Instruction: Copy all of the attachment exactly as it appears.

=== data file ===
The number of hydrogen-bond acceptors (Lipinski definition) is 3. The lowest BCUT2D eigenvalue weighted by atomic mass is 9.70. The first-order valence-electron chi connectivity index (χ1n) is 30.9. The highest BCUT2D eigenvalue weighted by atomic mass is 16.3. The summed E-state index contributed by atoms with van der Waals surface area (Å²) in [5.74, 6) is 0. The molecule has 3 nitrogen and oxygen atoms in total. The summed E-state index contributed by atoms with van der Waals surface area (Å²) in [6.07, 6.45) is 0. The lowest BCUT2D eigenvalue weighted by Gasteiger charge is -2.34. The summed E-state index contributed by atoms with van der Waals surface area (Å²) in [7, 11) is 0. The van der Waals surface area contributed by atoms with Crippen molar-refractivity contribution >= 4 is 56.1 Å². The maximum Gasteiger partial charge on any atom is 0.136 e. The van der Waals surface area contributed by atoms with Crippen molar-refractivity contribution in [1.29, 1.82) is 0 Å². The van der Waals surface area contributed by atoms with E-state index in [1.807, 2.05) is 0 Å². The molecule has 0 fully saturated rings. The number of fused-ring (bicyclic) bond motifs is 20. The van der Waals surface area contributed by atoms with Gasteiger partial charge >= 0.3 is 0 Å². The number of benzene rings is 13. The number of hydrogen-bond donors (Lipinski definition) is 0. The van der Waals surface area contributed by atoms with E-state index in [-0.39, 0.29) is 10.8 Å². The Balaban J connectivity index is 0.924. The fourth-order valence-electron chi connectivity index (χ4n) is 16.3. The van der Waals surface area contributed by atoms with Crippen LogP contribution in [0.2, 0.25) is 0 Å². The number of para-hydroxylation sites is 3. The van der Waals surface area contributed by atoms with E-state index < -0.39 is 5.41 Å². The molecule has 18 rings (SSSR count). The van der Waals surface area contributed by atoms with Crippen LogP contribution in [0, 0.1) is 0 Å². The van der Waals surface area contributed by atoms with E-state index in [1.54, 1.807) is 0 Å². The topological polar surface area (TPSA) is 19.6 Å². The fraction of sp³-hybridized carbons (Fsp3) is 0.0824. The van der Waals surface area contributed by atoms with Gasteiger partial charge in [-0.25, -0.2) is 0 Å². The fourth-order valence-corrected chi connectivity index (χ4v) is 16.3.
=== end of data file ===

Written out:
The number of hydrogen-bond acceptors (Lipinski definition) is 3. The lowest BCUT2D eigenvalue weighted by atomic mass is 9.70. The first-order valence-electron chi connectivity index (χ1n) is 30.9. The highest BCUT2D eigenvalue weighted by atomic mass is 16.3. The summed E-state index contributed by atoms with van der Waals surface area (Å²) in [5.74, 6) is 0. The molecule has 3 nitrogen and oxygen atoms in total. The summed E-state index contributed by atoms with van der Waals surface area (Å²) in [6.07, 6.45) is 0. The lowest BCUT2D eigenvalue weighted by Gasteiger charge is -2.34. The summed E-state index contributed by atoms with van der Waals surface area (Å²) in [7, 11) is 0. The van der Waals surface area contributed by atoms with Crippen molar-refractivity contribution >= 4 is 56.1 Å². The maximum Gasteiger partial charge on any atom is 0.136 e. The van der Waals surface area contributed by atoms with Crippen molar-refractivity contribution in [1.29, 1.82) is 0 Å². The van der Waals surface area contributed by atoms with E-state index in [1.807, 2.05) is 0 Å². The molecule has 0 fully saturated rings. The number of fused-ring (bicyclic) bond motifs is 20. The van der Waals surface area contributed by atoms with Gasteiger partial charge >= 0.3 is 0 Å². The number of benzene rings is 13. The number of hydrogen-bond donors (Lipinski definition) is 0. The van der Waals surface area contributed by atoms with E-state index in [-0.39, 0.29) is 10.8 Å². The Balaban J connectivity index is 0.924. The fourth-order valence-electron chi connectivity index (χ4n) is 16.3. The van der Waals surface area contributed by atoms with Crippen LogP contribution in [0.2, 0.25) is 0 Å². The number of para-hydroxylation sites is 3. The van der Waals surface area contributed by atoms with E-state index < -0.39 is 5.41 Å². The molecule has 18 rings (SSSR count). The van der Waals surface area contributed by atoms with Crippen LogP contribution in [0, 0.1) is 0 Å². The van der Waals surface area contributed by atoms with E-state index in [1.54, 1.807) is 0 Å². The topological polar surface area (TPSA) is 19.6 Å². The fraction of sp³-hybridized carbons (Fsp3) is 0.0824. The van der Waals surface area contributed by atoms with Gasteiger partial charge in [-0.25, -0.2) is 0 Å². The fourth-order valence-corrected chi connectivity index (χ4v) is 16.3.